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Compact case
Subject category: Marketing
Published by: Stanford Business School
Originally published in: 2002
Version: 27 February 2002
Length: 2 pages
Data source: Published sources

Abstract

This is part of a case series. In March 1991, MCI, a distant second to AT&T in the long-distance telephone market, introduced 'Friends and Family' a new approach to long-distance service. Under this plan, subscribers could set up 'calling circles' in which calls within the circle were made at discounted prices - as long as both parties were MCI subscribers. Prior to this announcement, there had been an intense battle among the long-distance carriers based primarily on complicated competing discount plans. Friends and Family immediately changed the dynamic of the market. and drew a great deal of attention. The case, in three parts, describes the situation. The (A) case (8 pages), takes the story through the Friends and Family introduction, and its apparent initial success, and asks how AT&T should respond. The (B) case (3 pages) describes AT&T's initial responses, concluding with the introduction of AT&T's 'iPlan.' It asks about the effectiveness of the responses, and the role of customer confusion in the battle for market share. The (C) case (2 pages), describes subsequent developments in the struggle.
Location:
Industry:
Size:
MCI 24,000 employees, ATT USD56 billion gross revenues, MCI USD8 billion gross revenues
Other setting(s):
1991-1993

About

Abstract

This is part of a case series. In March 1991, MCI, a distant second to AT&T in the long-distance telephone market, introduced 'Friends and Family' a new approach to long-distance service. Under this plan, subscribers could set up 'calling circles' in which calls within the circle were made at discounted prices - as long as both parties were MCI subscribers. Prior to this announcement, there had been an intense battle among the long-distance carriers based primarily on complicated competing discount plans. Friends and Family immediately changed the dynamic of the market. and drew a great deal of attention. The case, in three parts, describes the situation. The (A) case (8 pages), takes the story through the Friends and Family introduction, and its apparent initial success, and asks how AT&T should respond. The (B) case (3 pages) describes AT&T's initial responses, concluding with the introduction of AT&T's 'iPlan.' It asks about the effectiveness of the responses, and the role of customer confusion in the battle for market share. The (C) case (2 pages), describes subsequent developments in the struggle.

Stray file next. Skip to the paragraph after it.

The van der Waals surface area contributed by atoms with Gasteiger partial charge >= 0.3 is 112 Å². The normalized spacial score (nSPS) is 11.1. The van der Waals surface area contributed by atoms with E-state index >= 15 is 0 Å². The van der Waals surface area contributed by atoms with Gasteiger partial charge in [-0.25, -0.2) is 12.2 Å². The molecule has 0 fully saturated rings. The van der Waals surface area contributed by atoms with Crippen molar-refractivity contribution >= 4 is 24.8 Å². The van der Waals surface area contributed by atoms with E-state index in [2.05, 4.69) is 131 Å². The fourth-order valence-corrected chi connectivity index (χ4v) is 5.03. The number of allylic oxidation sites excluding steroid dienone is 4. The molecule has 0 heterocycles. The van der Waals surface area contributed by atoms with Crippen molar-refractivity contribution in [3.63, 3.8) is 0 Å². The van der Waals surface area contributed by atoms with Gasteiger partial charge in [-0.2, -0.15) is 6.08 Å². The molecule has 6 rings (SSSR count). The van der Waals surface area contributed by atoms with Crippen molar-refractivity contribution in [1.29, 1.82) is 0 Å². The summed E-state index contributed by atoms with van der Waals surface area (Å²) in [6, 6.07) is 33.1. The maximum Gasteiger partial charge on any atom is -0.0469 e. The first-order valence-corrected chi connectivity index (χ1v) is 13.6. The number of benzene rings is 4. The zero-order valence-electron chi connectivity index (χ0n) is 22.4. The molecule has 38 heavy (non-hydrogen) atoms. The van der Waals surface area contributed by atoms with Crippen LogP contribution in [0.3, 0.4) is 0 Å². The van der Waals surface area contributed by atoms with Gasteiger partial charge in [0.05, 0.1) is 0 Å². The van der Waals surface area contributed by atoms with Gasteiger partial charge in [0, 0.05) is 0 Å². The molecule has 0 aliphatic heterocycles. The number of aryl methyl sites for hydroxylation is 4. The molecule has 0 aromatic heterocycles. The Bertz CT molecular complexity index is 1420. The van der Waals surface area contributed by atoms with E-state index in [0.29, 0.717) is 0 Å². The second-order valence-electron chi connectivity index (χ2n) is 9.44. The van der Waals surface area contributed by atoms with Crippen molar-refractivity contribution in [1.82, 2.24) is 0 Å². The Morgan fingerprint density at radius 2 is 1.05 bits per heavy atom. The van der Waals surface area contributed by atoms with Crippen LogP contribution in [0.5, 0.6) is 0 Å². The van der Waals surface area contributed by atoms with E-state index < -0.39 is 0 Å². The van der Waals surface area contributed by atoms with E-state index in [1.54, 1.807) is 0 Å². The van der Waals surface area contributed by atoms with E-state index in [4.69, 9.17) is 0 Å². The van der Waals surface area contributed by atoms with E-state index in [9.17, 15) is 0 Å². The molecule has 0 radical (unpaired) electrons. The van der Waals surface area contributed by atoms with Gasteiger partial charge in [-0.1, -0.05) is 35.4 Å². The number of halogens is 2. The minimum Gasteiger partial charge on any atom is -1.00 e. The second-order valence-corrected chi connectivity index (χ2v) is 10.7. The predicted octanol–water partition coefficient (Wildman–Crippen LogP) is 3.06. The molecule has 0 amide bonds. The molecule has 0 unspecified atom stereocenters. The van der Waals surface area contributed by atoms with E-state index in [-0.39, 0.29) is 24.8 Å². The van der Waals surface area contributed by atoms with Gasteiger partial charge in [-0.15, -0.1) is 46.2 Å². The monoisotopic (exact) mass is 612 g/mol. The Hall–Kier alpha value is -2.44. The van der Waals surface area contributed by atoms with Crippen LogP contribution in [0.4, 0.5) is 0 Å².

Settings

Location:
Industry:
Size:
MCI 24,000 employees, ATT USD56 billion gross revenues, MCI USD8 billion gross revenues
Other setting(s):
1991-1993

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